Examination of n-butanol membrane interactions by nanoplasmonic sensing
Dr Alan Goddard, Aston University
“Due to this grant, I have received valuable training from Insplorion staff on the use of the NPS equipment and interpretation of the resulting data. More widely, the collaboration has given me confidence in building productive working relationships with technical experts from other fields”
Dr Peter Sanderson, Early Career Postdoctoral Researcher, University of Lincoln
Solventogenic Clostridia are used by Green Biologics to generate n-butanol from a variety of feed-stocks providing sugars for fermentation. However, n-butanol is expensive to purify from the fermentation broth. The cost of in-situ solvent removal is greatly decreased by fermenting at higher concentrations of n-butanol. However, n-butanol is toxic to Clostridia at concentrations above ~2%.
It has been recently demonstrated that this toxicity is likely due to damage to the plasma membrane. In addition, it has been previously shown that n-butanol interacts with lipid membranes, but we wish to gain a better understanding of the nature of this interaction.
Insplorion have developed a nanoplasmonic sensing (NPS) technology where changes in refractive index can be used to infer cell membrane architecture. This will allow the mechanism of disruption by n-butanol to be further identifies. NPS has previously been used to study the deformation of lipid bilayers and peptide-bilayer interactions.
Dr Alan Goddard is a Lecturer at Aston University. The research in his laboratory focuses mainly on the lipid membrane that surrounds cells and the integral proteins residing within this. He has a particular interest in biochemical and biophysical assays.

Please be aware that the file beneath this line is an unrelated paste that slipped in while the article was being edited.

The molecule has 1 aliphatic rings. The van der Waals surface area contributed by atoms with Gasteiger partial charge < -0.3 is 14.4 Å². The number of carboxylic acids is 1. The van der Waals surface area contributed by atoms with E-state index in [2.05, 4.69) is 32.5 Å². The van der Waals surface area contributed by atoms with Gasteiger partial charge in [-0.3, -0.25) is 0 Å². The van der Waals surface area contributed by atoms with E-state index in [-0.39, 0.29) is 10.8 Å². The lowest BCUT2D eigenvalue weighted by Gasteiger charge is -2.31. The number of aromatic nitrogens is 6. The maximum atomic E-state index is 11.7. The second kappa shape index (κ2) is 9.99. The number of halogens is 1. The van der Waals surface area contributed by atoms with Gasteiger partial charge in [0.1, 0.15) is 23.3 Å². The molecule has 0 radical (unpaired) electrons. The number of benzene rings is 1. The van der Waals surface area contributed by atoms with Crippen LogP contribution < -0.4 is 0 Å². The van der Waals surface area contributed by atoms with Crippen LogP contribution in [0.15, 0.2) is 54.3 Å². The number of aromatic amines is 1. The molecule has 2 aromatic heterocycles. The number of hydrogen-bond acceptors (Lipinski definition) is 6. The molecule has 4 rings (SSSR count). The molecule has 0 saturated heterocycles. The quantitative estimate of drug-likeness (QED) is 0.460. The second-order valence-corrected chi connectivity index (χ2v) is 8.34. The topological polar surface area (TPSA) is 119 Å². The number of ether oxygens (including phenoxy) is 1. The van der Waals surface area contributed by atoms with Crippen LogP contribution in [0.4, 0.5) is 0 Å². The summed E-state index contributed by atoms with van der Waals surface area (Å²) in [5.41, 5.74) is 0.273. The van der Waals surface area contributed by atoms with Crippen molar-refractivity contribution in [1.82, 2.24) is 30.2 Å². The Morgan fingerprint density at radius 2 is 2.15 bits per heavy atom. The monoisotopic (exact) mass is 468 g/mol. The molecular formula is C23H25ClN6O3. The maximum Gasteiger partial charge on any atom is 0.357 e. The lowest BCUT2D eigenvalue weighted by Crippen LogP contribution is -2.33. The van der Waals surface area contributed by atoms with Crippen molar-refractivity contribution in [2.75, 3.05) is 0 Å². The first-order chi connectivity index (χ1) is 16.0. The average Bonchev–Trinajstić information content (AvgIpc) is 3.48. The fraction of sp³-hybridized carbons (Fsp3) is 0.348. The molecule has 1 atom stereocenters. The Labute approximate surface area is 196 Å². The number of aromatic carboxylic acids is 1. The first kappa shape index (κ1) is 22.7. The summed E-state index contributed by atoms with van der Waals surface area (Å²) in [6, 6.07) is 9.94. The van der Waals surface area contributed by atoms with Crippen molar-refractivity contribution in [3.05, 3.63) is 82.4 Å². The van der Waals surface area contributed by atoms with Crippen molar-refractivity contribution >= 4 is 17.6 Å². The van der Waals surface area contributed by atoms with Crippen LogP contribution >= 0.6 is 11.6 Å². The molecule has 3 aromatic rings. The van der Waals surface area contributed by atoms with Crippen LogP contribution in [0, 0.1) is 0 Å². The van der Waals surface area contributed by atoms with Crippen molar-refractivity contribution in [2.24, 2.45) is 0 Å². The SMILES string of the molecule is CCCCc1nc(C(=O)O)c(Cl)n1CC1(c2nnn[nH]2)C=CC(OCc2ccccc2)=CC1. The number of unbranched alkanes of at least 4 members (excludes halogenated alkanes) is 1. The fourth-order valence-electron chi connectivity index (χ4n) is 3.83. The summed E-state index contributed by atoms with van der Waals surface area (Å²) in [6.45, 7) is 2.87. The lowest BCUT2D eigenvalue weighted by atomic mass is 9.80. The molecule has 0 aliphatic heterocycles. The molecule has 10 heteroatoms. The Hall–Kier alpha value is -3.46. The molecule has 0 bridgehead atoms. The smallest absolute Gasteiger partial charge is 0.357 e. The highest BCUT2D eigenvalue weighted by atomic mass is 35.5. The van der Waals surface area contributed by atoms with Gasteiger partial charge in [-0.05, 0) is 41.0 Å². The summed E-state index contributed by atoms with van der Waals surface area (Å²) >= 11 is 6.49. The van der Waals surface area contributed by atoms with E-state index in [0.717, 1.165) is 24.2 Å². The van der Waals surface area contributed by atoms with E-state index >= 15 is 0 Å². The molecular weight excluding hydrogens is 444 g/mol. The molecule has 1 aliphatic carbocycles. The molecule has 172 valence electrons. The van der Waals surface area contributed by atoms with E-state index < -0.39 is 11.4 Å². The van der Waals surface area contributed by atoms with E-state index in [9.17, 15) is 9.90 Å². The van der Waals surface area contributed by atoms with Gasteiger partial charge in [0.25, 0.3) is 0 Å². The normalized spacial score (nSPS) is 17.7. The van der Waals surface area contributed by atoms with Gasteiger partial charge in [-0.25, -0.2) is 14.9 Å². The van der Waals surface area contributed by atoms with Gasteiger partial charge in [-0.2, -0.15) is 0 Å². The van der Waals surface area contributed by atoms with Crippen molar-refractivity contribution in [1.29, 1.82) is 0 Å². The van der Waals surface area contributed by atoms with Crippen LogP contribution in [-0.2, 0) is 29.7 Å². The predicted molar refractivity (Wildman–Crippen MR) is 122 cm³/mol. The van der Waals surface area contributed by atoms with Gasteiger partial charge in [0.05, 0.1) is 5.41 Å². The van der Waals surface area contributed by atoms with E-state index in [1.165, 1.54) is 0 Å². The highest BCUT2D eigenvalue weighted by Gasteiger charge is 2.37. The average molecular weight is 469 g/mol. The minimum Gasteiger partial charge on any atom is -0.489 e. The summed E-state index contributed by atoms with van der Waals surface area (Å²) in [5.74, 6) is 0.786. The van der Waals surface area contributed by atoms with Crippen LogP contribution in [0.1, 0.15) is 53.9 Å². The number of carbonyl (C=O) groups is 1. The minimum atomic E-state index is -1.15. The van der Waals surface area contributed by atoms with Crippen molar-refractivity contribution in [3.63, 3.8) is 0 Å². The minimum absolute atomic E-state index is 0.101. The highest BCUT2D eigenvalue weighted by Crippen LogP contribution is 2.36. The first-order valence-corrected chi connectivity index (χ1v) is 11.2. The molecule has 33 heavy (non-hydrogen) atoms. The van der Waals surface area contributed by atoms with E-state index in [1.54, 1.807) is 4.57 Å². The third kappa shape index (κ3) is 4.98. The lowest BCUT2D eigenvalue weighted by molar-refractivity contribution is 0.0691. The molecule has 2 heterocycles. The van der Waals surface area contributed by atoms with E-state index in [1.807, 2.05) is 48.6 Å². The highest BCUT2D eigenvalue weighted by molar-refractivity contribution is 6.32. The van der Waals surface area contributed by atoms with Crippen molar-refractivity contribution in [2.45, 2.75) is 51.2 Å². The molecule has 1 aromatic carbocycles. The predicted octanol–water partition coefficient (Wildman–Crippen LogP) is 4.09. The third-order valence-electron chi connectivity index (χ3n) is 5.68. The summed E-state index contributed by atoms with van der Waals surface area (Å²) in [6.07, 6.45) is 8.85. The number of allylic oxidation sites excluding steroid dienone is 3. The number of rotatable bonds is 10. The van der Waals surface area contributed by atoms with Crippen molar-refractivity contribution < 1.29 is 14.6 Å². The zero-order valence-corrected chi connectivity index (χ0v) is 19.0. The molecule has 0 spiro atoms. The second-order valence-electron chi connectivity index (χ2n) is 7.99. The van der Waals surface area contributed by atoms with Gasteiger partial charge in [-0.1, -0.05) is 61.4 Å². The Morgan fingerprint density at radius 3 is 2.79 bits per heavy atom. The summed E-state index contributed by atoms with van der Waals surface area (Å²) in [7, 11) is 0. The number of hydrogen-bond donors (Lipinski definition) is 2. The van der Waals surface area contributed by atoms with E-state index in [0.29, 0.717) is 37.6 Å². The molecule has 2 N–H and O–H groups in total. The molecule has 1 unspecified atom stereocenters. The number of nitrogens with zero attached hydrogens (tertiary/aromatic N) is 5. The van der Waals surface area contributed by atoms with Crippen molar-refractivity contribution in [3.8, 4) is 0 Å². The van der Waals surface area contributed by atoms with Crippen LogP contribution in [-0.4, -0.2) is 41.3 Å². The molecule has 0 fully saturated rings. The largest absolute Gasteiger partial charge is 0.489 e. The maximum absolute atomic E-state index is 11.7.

Insplorion is a Swedish company, which develops and sells its proprietary sensor technology NanoPlasmonic Sensing (NPS).
Dr Goddard applied for a CBMNet Industrial-Academic Exchange Grant with Insplorion to develop a collaborative partnership and produce preliminary data that could be built on in future funded projects.
The project aimed to use nanoplasmonic sensing to probe the nature of the n-butanol-membrane interaction.
Dr Peter Sanderson, a CBMNet-funded Postdoctoral Researcher visited Insplorion in Sweden and gained hands-on experience of nanoplasmonic sensing. He obtained results demonstrating that whilst n-butanol can interact with, and likely intercalate into membranes, it does not fully disrupt them.
When compared to detergents such as SDS, which fully solubilises the membrane and removes it from the chip surface, the lipid membrane remained intact even at high n-butanol concentrations.
The data generated in this project will feed into a future research council funding application to continue the collaboration between Dr Goddard and Green Biologics.
Dr Goddard has a PhD student starting in October 2017 who will continue to work to decipher the precise nature of the n-butanol-membrane interaction in order to better understand how to engineer more resistant strains.
“Insplorion AB benefited from the collaboration by assisting in the development of a further example of the utility of NPS technology and by being involved in research that will hopefully be published”
Patrick Bjöörn, Director at Insplorion
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